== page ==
Before people develop type 2 diabetes, they almost always have "pre-diabetes" -- blood glucose levels that are higher than normal but not yet high enough to be diagnosed as diabetes. There are 54 million people in the United States who have pre-diabetes. Recent research has shown that some long-term damage to the body, especially the heart and circulatory system, may already be occurring during pre-diabetes.

Research has also shown that if you take action to manage your blood glucose when you have pre-diabetes, you can delay or prevent type 2 diabetes from ever developing. Together with the National Institute of Diabetes and Digestive and Kidney Diseases, the American Diabetes Association published a Position Statement on "The Prevention or Delay of Type 2 Diabetes" to help guide health care professionals in treating their patients with pre-diabetes.

There is a lot you can do yourself to know your risks for pre-diabetes and to take action to prevent diabetes if you have, or are at risk for, pre-diabetes. The American Diabetes Association has a wealth of resources for people with diabetes. People with pre-diabetes can expect to benefit from much of the same advice for good nutrition and physical activity. The links on this page are cornerstones of successful management of pre-diabetes.

How to Tell if You Have Pre-Diabetes

While diabetes and pre-diabetes occur in people of all ages and races, some groups have a higher risk for developing the disease than others. Diabetes is more common in African Americans, Latinos, Native Americans, and Asian Americans/Pacific Islanders, as well as the aged population. This means they are also at increased risk for developing pre-diabetes.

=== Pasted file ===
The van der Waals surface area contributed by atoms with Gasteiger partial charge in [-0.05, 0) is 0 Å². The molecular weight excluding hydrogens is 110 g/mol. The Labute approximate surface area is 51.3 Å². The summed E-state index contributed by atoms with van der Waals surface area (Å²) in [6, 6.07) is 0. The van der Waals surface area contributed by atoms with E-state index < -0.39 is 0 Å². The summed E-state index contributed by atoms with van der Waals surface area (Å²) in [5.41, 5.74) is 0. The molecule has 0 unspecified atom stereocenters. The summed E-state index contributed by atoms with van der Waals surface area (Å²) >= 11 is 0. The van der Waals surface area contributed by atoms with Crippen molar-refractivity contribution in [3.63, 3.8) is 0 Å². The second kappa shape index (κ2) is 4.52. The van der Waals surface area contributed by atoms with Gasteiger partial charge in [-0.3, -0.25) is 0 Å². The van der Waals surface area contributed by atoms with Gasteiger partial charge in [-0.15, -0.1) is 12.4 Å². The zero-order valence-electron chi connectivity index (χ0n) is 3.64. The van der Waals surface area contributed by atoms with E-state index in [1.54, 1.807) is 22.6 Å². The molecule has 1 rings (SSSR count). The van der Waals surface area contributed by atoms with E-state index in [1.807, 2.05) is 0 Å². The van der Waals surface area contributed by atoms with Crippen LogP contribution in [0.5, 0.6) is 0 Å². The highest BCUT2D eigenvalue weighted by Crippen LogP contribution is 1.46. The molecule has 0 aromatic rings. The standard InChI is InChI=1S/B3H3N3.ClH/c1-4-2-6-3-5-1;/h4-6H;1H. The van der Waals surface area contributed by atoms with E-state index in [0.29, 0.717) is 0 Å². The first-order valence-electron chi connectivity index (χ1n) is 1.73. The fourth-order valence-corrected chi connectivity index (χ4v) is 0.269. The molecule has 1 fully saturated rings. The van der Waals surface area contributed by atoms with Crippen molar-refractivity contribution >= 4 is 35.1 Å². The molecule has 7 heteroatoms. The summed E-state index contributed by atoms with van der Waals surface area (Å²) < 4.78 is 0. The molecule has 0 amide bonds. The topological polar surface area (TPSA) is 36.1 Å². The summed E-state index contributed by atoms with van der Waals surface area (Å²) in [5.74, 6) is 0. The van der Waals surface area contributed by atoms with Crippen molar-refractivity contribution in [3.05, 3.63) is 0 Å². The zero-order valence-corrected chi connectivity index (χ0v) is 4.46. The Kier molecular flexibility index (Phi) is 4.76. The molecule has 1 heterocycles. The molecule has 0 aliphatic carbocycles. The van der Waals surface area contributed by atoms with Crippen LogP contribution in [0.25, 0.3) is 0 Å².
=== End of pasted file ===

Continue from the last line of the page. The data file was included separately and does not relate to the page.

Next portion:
There are two different tests your doctor can use to determine whether you have pre-diabetes: the fasting plasma glucose test (FPG) or the oral glucose tolerance test (OGTT). The blood glucose levels measured after these tests determine whether you have a normal metabolism, or whether you have pre-diabetes or diabetes. If your blood glucose level is abnormal following the FPG, you have impaired fasting glucose (IFG); if your blood glucose level is abnormal following the OGTT, you have impaired glucose tolerance (IGT).

How to Prevent Pre-Diabetes

Pre-diabetes is a serious medical condition that can be treated. The good news is that the recently completed Diabetes Prevention Program study conclusively showed that people with pre-diabetes can prevent the development of type 2 diabetes by making changes in their diet and increasing their level of physical activity. They may even be able to return their blood glucose levels to the normal range.
While the DPP also showed that some medications may delay the development of diabetes, diet and exercise worked better. Just 30 minutes a day of moderate physical activity, coupled with a 5-10% reduction in body weight, produced a 58% reduction in diabetes.
The American Diabetes Association is developing materials that will help people understand their risks for pre-diabetes and what they can do to halt the progression to diabetes and even to, "turn back the clock" In the meantime, ADA has a wealth of resources for people with diabetes or at risk for diabetes that can be of use to people interested in pre-diabetes.